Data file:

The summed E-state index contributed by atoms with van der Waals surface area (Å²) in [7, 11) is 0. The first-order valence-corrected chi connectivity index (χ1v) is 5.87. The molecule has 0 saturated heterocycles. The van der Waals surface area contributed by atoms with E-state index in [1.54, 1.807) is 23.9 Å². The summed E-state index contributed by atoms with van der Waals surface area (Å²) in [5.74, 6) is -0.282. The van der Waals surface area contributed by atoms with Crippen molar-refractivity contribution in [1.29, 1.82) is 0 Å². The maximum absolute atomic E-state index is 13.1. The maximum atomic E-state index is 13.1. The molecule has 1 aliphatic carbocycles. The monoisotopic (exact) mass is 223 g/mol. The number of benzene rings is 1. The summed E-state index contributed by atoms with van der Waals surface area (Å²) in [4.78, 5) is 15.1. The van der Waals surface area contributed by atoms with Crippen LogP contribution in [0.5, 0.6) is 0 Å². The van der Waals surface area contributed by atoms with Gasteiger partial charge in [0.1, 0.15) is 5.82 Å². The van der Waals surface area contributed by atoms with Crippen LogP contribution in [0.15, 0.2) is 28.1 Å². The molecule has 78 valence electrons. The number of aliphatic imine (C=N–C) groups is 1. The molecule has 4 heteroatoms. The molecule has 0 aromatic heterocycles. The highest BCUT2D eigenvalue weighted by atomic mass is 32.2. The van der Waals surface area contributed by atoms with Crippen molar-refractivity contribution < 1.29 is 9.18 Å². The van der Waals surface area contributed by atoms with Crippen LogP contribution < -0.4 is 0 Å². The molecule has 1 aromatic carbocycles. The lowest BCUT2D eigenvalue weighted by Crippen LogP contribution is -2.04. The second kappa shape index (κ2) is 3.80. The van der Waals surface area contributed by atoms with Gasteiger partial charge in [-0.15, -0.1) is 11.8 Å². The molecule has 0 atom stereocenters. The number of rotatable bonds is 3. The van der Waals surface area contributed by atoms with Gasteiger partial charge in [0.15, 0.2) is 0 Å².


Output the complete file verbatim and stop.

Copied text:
The summed E-state index contributed by atoms with van der Waals surface area (Å²) in [7, 11) is 0. The first-order valence-corrected chi connectivity index (χ1v) is 5.87. The molecule has 0 saturated heterocycles. The van der Waals surface area contributed by atoms with E-state index in [1.54, 1.807) is 23.9 Å². The summed E-state index contributed by atoms with van der Waals surface area (Å²) in [5.74, 6) is -0.282. The van der Waals surface area contributed by atoms with Crippen molar-refractivity contribution in [1.29, 1.82) is 0 Å². The maximum absolute atomic E-state index is 13.1. The maximum atomic E-state index is 13.1. The molecule has 1 aliphatic carbocycles. The monoisotopic (exact) mass is 223 g/mol. The number of benzene rings is 1. The summed E-state index contributed by atoms with van der Waals surface area (Å²) in [4.78, 5) is 15.1. The van der Waals surface area contributed by atoms with Crippen LogP contribution in [0.5, 0.6) is 0 Å². The van der Waals surface area contributed by atoms with Gasteiger partial charge in [0.1, 0.15) is 5.82 Å². The van der Waals surface area contributed by atoms with Crippen LogP contribution in [0.15, 0.2) is 28.1 Å². The molecule has 78 valence electrons. The number of aliphatic imine (C=N–C) groups is 1. The molecule has 4 heteroatoms. The molecule has 0 aromatic heterocycles. The highest BCUT2D eigenvalue weighted by atomic mass is 32.2. The van der Waals surface area contributed by atoms with Crippen molar-refractivity contribution < 1.29 is 9.18 Å². The van der Waals surface area contributed by atoms with Crippen LogP contribution < -0.4 is 0 Å². The molecule has 1 aromatic carbocycles. The lowest BCUT2D eigenvalue weighted by Crippen LogP contribution is -2.04. The second kappa shape index (κ2) is 3.80. The van der Waals surface area contributed by atoms with Gasteiger partial charge in [-0.15, -0.1) is 11.8 Å². The molecule has 0 atom stereocenters. The number of rotatable bonds is 3. The van der Waals surface area contributed by atoms with Gasteiger partial charge in [0.15, 0.2) is 0 Å².